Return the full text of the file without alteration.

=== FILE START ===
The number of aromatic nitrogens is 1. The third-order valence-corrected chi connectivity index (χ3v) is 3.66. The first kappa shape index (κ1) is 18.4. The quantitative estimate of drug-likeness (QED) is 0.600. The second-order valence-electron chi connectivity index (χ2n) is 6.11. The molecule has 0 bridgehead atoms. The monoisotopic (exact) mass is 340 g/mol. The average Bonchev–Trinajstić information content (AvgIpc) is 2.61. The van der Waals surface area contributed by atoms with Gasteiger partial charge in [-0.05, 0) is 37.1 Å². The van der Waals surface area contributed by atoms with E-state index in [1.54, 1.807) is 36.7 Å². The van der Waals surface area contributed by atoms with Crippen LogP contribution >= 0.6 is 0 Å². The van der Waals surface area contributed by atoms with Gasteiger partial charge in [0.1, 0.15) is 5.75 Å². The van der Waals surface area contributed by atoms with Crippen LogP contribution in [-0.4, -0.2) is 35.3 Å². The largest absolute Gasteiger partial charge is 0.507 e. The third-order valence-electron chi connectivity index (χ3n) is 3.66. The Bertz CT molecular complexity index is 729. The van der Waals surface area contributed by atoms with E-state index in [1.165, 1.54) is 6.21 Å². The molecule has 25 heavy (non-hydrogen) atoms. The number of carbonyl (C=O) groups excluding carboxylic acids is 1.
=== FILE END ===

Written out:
The number of aromatic nitrogens is 1. The third-order valence-corrected chi connectivity index (χ3v) is 3.66. The first kappa shape index (κ1) is 18.4. The quantitative estimate of drug-likeness (QED) is 0.600. The second-order valence-electron chi connectivity index (χ2n) is 6.11. The molecule has 0 bridgehead atoms. The monoisotopic (exact) mass is 340 g/mol. The average Bonchev–Trinajstić information content (AvgIpc) is 2.61. The van der Waals surface area contributed by atoms with Gasteiger partial charge in [-0.05, 0) is 37.1 Å². The van der Waals surface area contributed by atoms with E-state index in [1.54, 1.807) is 36.7 Å². The van der Waals surface area contributed by atoms with Crippen LogP contribution >= 0.6 is 0 Å². The van der Waals surface area contributed by atoms with Gasteiger partial charge in [0.1, 0.15) is 5.75 Å². The van der Waals surface area contributed by atoms with Crippen LogP contribution in [-0.4, -0.2) is 35.3 Å². The largest absolute Gasteiger partial charge is 0.507 e. The third-order valence-electron chi connectivity index (χ3n) is 3.66. The Bertz CT molecular complexity index is 729. The van der Waals surface area contributed by atoms with E-state index in [1.165, 1.54) is 6.21 Å². The molecule has 25 heavy (non-hydrogen) atoms. The number of carbonyl (C=O) groups excluding carboxylic acids is 1.